As we continue adjusting to a world of ever-increasing social distancing, there are widespread debates over what is truly essential during a pandemic. Naturally, First Responders, Pharmacy Technicians, Grocery Store workers, etc., are essential. But many other industries have been deemed essential as well due to their involvement in the supply chain (including railroad workers, truckers, and auto mechanics). Other industries seem to fall in the gray zone of “essentiality,” such as home improvement and craft stores. What one person deems a luxury is another person’s “essential.”
Thinking beyond the definition of which industries are essential, given the changing nature of today’s workplace, it’s a smart time to think about what’s essential for today’s workers. Here’s a list of essential employee needs you can fulfill as a leader during these extraordinary times:
Does this scenario sound familiar? You identify a common skills gap within your team and express your concerns to HR/Leadership. They agree and say they’ve seen a similar issue. You ask for support/funding to train your team. You know they need it, and HR knows they need it, but senior leadership is reluctant to allocate the necessary budget. After all, they just spent tens of thousands on an updated virtual video library for their LMS.
Often, identifying the skills gap and the training/coaching solution is far easier than getting budget to fix the issue. Additionally, using a basic ROI equation like ROI (%) = ((Monetary benefit – Training Cost)/Training Cost) x 100 is short-sighted.Read More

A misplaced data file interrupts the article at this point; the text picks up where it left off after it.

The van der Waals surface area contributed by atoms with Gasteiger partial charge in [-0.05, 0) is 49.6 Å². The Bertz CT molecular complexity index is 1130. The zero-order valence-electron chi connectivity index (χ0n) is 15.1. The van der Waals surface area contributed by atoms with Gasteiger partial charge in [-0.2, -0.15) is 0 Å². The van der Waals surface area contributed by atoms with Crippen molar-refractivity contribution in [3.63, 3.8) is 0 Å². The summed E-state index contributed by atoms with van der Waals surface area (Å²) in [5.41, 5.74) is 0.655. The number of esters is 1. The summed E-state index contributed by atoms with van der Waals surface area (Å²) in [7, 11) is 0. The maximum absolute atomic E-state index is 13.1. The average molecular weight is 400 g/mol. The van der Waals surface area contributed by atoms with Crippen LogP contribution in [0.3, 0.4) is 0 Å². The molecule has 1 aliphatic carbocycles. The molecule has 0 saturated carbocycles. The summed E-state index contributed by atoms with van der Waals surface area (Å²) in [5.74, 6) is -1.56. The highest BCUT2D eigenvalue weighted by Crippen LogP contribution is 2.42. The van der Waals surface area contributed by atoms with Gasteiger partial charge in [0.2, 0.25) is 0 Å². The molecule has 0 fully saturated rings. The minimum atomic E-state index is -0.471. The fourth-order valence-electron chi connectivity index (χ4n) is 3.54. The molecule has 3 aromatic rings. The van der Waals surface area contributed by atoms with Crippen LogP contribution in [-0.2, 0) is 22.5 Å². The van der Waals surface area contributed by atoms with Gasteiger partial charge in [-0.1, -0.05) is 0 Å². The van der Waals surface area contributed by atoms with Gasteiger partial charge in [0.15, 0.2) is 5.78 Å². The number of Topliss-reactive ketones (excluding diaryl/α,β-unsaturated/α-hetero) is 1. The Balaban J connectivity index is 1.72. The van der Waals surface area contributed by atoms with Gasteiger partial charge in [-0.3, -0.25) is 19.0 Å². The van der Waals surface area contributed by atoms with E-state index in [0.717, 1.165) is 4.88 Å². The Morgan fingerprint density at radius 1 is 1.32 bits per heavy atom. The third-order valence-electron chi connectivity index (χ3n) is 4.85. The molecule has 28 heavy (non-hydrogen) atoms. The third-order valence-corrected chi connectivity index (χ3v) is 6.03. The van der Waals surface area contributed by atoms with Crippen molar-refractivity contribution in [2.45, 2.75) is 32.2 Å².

Of all the concerns managers have about leading a remote team, perhaps one of the most daunting ones is how to effectively onboard a new team member to a fully remote team. In many organizations where remote work is an option, they still choose to initiate onboarding in person. In-person onboarding helps set the new employee off on the right foot and enables them to be effective in their new role quickly. While remote onboarding may not be ideal, with appropriate planning and effort the quality of the onboarding experience needn’t be sacrificed.
Here are a few tips for remote onboarding:
In just a few short weeks the general population went from having an awareness of the threat COVID-19 (coronavirus illness) had on their lives to being faced with possible shelter-in-place orders. When so much has changed in such a short period of time, it becomes hard to remember what “normal” business/life looked like even a few weeks ago. Even now, I’m having a hard time remembering what the most immediate stressors were in my own role a few weeks ago.
As global efforts to slow the spread of COVID-19 (Coronavirus) become more aggressive, many organizations are temporarily allowing their employees to work in remote teams. These proactive steps to reduce the risk of infection are prudent but not without challenges. The concept of working remotely is far from new—roughly 20-25% of the US workforce currently telecommutes at least part time. Yet, when polled, up to 90% of workers said they’d prefer the option to work from home at least occasionally. The technology to meet via video conference, instant message, group chat, and collaborate in real time on documents has been widely used for years. So, organizations that have not yet embraced the flexibility of remote work likely have deep-rooted beliefs about the impact remote working will have on communication, collaboration, and productivity.
The World Health Organization has advised that we should all be prepared for a global pandemic due to COVID-19 (commonly referred to as Coronavirus). In response, organizations are rapidly addressing policies, evaluating risk, and examining their disaster recovery plans. Whether the United States will contain the spread of the virus or not, there will be a significant global economic effect that may continue for some time. While some organizations are being proactive about offering remote working options even in areas where no infections have been reported, others are more aggressively working to prevent infection by prohibiting work-related travel and cancelling conferences.